A civil engineering graduate student achieves his dream of a sports stadium

When Hunter Crumly spent time watching his beloved Minnesota Vikings professional football team play as a kid, he dreamed of one day helping design and build sports stadiums for other teams.

This dream came true with the skills acquired as an undergraduate and graduate student in the Department of Civil and Environmental Engineering.

After earning his master’s degree later this winter, Crumly recently started as a structural engineer with Thornton Tomasetti, a global engineering firm that has built or helped modify sports stadiums such as Yankee Stadium (New York), Wrigley Field (Chicago), Hard Rock Stadium (Miami), Climate Pledge Stadium (Seattle) and Stadio Della Roma (Rome, Italy). The company has also completed innovative high-rise structures (14 of the world’s 100 tallest buildings), libraries, community centers and residential complexes in more than 150 countries around the world.

“Out of high school (in Chatham, Illinois), I had the idea that I wanted to be an engineer who designs stadiums,” he said. “As I progressed through the Rose-Hulman courses and saw the opportunities realistically available, I began to generalize my research to any company doing large-scale structural projects, because a company that does not design only stadiums is very rare.”

He continued, “After realizing that Thornton Tomasetti’s office in Kansas City (where stadium projects are managed) had a legitimate interest in me, the career that I thought was too niche became a reality. I believe this opportunity is a good fit with my dream high school career.

Crumly graduated with a bachelor’s degree in civil engineering, with a minor in entrepreneurship, in 2021 and has spent this school year focusing on graduate courses in structural engineering before completing her master’s degree in late February. Along the way, his engineering skills were enhanced through internships with consulting engineers from KPFF (Boise, Idaho) and Black & Veatch Construction Inc. (Overland Park, Kansas). He has performed structural/geotechnical work for underground transmission lines and helped design medical buildings, multi-level residential complexes and international airport expansions.

“I learned so much during my graduate studies at Rose-Hulman. In just one year of graduate school, I feel like I’m well prepared for a career in structural engineering,” he said. “I don’t think there is any other school or department that offers more support, care, and genuine interest in a student’s education than Rose’s Civil Engineering Department. When you combine the opportunity to learn in this atmosphere with the willingness to overcome the challenges that higher education presents, the results speak for themselves.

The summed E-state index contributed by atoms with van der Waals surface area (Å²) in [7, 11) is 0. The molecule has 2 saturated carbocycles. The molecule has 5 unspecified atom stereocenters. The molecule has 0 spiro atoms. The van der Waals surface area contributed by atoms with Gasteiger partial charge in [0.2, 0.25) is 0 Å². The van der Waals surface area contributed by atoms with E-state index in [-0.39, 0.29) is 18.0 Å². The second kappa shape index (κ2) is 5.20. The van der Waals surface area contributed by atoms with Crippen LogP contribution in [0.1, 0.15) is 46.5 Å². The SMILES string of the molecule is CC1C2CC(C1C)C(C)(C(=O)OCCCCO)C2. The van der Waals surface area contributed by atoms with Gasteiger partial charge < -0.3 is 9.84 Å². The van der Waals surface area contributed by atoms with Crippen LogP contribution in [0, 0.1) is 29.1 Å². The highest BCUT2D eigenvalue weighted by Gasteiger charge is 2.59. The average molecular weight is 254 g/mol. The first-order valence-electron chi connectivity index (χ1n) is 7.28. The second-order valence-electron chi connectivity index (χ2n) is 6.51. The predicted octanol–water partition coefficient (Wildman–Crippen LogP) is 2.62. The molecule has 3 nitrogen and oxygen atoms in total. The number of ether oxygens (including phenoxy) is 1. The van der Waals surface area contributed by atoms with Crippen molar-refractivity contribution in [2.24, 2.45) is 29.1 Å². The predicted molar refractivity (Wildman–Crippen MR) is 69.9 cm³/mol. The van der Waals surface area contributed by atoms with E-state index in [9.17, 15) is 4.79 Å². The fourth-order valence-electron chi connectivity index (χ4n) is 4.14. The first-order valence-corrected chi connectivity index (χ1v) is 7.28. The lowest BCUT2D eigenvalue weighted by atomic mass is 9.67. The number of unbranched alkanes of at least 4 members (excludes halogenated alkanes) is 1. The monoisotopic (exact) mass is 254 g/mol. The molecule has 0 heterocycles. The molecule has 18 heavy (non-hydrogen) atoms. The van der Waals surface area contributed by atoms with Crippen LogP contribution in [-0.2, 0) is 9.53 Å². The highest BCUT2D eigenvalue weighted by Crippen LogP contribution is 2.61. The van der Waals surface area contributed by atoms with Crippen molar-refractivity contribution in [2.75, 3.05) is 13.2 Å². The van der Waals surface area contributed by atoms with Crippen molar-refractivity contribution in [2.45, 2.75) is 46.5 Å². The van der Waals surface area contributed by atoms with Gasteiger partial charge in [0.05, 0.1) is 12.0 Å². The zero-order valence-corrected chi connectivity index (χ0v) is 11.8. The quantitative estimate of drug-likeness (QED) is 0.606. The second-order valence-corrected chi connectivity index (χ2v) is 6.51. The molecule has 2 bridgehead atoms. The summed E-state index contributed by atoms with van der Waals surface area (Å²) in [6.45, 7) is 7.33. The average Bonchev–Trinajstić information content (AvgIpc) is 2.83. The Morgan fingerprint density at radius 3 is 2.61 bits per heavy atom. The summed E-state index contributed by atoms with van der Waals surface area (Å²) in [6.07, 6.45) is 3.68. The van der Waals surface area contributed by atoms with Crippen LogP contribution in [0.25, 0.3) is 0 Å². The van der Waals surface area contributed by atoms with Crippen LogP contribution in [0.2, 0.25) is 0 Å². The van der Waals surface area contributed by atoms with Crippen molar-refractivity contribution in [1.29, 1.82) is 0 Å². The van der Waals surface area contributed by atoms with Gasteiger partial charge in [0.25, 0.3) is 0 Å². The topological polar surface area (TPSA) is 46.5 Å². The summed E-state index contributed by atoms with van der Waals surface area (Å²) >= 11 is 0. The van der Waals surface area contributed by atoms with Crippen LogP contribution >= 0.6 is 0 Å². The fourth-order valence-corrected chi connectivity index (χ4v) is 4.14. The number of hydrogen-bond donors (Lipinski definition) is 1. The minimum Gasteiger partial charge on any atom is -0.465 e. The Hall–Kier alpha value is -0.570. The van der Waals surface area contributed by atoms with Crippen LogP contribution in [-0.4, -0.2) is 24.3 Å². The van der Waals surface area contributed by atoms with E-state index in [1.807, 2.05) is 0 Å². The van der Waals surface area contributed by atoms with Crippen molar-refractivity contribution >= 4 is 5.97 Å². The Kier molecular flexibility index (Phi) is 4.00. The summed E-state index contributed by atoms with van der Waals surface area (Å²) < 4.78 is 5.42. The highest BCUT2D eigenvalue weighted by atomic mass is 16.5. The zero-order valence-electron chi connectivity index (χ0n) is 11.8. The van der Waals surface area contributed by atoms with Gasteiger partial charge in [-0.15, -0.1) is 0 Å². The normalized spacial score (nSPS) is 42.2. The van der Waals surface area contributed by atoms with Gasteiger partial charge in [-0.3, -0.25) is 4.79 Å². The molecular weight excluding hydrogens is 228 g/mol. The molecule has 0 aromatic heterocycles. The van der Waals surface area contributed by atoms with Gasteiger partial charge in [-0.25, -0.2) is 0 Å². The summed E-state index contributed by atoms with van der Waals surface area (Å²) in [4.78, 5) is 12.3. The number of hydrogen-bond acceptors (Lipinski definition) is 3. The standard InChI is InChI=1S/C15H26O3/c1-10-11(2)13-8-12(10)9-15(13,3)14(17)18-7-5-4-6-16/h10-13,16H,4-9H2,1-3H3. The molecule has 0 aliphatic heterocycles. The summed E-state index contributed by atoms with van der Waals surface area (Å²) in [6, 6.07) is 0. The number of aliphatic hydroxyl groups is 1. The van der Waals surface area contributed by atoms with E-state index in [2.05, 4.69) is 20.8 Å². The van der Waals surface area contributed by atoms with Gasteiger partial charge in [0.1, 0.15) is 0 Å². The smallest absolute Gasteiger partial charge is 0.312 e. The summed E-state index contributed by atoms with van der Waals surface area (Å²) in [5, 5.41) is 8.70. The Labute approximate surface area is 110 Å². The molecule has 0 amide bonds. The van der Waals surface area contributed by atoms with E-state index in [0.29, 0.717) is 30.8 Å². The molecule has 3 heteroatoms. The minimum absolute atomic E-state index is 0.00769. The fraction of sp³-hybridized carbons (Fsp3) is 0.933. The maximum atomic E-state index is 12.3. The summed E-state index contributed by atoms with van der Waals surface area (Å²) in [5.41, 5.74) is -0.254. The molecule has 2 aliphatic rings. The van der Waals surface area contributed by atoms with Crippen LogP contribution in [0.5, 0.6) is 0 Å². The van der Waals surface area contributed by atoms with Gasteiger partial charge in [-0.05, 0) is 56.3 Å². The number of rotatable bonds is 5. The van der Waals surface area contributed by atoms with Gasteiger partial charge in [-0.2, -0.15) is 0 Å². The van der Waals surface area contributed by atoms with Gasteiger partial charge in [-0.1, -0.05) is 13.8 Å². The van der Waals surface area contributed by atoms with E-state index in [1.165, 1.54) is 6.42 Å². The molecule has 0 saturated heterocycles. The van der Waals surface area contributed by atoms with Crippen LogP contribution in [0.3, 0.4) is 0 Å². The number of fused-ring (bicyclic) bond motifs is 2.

The Civil Engineering Faculty at Rose-Hulman inspires students to practice engineering through strong moral and ethical values. Students are also encouraged to be well organized and to document their work during group projects.

In a final year capstone project, Crumly joined three other students in developing plans for Terre Haute’s Fairbanks Park that could accentuate a walkway for pedestrians and cyclists along the historic Wabash River, incorporate an area recreational paddling pool and add a boathouse and docks for hosting collegiate rowing events. The project was commissioned by the Terre Haute Chamber of Commerce’s Quality of Life Task Force and received considerable interest from Terre Haute Mayor Duke Bennett.

Team members kept community leaders up to date on the progress of the ongoing project through quarterly online presentations and wrote a nearly 300-page final report. Those plans are currently being reviewed by the City of Terre Haute’s engineering department and will eventually be implemented, with any changes, as financial resources become available, according to Bennett.

Then this year, Crumly helped complete another exciting building design class project: designing a structure to be built on Earth, shipped to the Moon, and then stood on the Moon without collapsing. Between planning sessions, students discussed the challenges of each phase of building implementation, the different loads on the building throughout its lifetime, and the advantages and disadvantages of different types/forms of materials. .

“Although everything is theoretical and some assumptions were made, it was still amazing to see how a small group of 22-year-old students, with the guidance of a professor, were able to design a structure to be sent to the Moon” , said Crumly, who was an officer in the student chapter of the American Society of Civil Engineers. “All faculty members are very close and have conversations with students outside of academic matters. Their doors are always open for any questions and they are happy to help. Friendships develop from various group activities with other students, and then peer relationships extend beyond the classroom.